Both of the "elements" must be proven for the Court to make a custody change. 

Material Change in Circumstances

First, the person asking the Court to change the custody arrangement must show that after the custody judgment was entered, something happened that changes the circumstances surrounding the child or children.  This material change can be related to either parent, a third party involved in the child's life, or something that has happened with the child or children. It has to be a "material" change.  This means it has to be significant or important and should not be minor or petty.  The change must have happened after the date of the previous judgment and must be a material change.   

Whether there has been a material change in circumstances is decided by the judge on a case-by-case basis. For more detail about the standard, see this article on Material Change in Circumstances. Only after the Court decides that a material change in circumstances has occurred will the Court consider whether the current custody arrangement harms the children or if the benefit of a change in custody outweighs the harm.

Continuation of the Existing Custody Arrangement is Detrimental to the Children

This phrase means that the person asking the Court to change the custody arrangement must prove that the children will suffer if the existing custody arrangement remains in place.  Ordinarily, this will be a difficult strategy for a self-represented litigant because the Court decided that the existing custody arrangement, at the time it was made a judgment of the Court, was in the best interest of the child or children.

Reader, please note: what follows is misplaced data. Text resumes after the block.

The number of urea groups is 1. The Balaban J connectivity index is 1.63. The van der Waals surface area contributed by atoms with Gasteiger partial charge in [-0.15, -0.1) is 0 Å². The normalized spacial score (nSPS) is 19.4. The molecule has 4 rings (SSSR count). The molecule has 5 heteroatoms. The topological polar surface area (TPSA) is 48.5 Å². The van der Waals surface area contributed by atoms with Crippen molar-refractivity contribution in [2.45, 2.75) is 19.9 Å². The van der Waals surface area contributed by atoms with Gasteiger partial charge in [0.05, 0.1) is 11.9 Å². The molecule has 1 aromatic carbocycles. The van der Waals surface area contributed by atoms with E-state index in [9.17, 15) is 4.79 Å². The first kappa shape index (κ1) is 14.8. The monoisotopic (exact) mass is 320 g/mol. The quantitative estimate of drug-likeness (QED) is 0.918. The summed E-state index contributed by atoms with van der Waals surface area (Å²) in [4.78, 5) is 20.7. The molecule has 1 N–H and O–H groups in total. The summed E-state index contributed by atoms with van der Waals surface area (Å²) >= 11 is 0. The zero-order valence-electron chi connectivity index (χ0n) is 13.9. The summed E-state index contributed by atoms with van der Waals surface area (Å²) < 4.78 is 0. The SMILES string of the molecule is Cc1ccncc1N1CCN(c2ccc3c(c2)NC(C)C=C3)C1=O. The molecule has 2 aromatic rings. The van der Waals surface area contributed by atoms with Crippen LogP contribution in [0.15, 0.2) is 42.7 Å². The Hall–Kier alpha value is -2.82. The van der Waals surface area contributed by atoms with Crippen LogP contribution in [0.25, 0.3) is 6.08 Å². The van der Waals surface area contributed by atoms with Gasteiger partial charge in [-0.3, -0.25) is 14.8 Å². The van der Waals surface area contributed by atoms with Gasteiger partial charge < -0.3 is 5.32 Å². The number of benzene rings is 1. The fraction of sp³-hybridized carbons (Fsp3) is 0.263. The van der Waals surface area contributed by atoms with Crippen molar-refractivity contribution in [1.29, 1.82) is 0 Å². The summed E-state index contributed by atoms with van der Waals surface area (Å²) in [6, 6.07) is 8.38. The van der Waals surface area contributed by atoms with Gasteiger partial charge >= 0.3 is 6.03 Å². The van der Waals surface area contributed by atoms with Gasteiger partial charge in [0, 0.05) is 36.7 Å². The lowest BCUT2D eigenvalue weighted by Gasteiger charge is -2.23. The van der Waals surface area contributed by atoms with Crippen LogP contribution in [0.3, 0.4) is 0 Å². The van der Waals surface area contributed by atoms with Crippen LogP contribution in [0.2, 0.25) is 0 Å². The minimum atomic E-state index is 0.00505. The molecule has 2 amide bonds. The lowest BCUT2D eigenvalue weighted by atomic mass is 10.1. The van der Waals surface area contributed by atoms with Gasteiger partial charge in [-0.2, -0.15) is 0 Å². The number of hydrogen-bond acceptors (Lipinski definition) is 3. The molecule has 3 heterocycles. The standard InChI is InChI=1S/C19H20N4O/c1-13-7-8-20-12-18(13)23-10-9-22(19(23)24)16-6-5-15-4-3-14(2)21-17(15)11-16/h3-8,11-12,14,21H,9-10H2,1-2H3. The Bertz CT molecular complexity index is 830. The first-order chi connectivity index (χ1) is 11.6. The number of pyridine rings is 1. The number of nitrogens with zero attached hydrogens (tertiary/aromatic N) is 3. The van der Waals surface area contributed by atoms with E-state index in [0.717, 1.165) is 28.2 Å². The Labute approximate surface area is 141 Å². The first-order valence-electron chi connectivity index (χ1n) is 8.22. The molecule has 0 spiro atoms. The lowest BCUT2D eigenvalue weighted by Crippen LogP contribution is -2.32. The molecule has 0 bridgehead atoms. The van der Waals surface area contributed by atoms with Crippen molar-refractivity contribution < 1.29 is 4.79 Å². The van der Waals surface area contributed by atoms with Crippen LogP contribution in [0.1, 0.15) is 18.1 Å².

However, when the material change in circumstances makes the existing custody arrangement harmful to the child or children, this strategy may apply.  For example, if a parent previously awarded domiciliary custody has shown extreme changes in their abilities to parent, judgment, or behavior since the previous custody judgment and those behaviors have harmed the children. 

On other occasions, like when one parent's custody was severely limited by the existing custody judgment, but that parent has shown improvement in their parenting abilities, personal judgment, or behavior, this strategy may apply.  In these situations, the continuation of the existing custody arrangement could be detrimental to the children because it is in the best interest of children to have significant visitation with their parents. 

The Benefit to the Children of a Change in Custody Outweighs the Harm

This phrase means that the proposed change benefits the children more than the impact of the change would harm them.  Because Louisiana law presumes that stability and continuation of a custody arrangement is good for children, the Courts also consider any change to the custody schedule as potentially harmful. Obviously, the less disruptive the proposed change is, the less harmful the change will be, like when a parent asks the Court to make a change to the custody schedule only, and not a major change like which parent is the domiciliary parent.  

Last Review and Update: Oct 29, 2021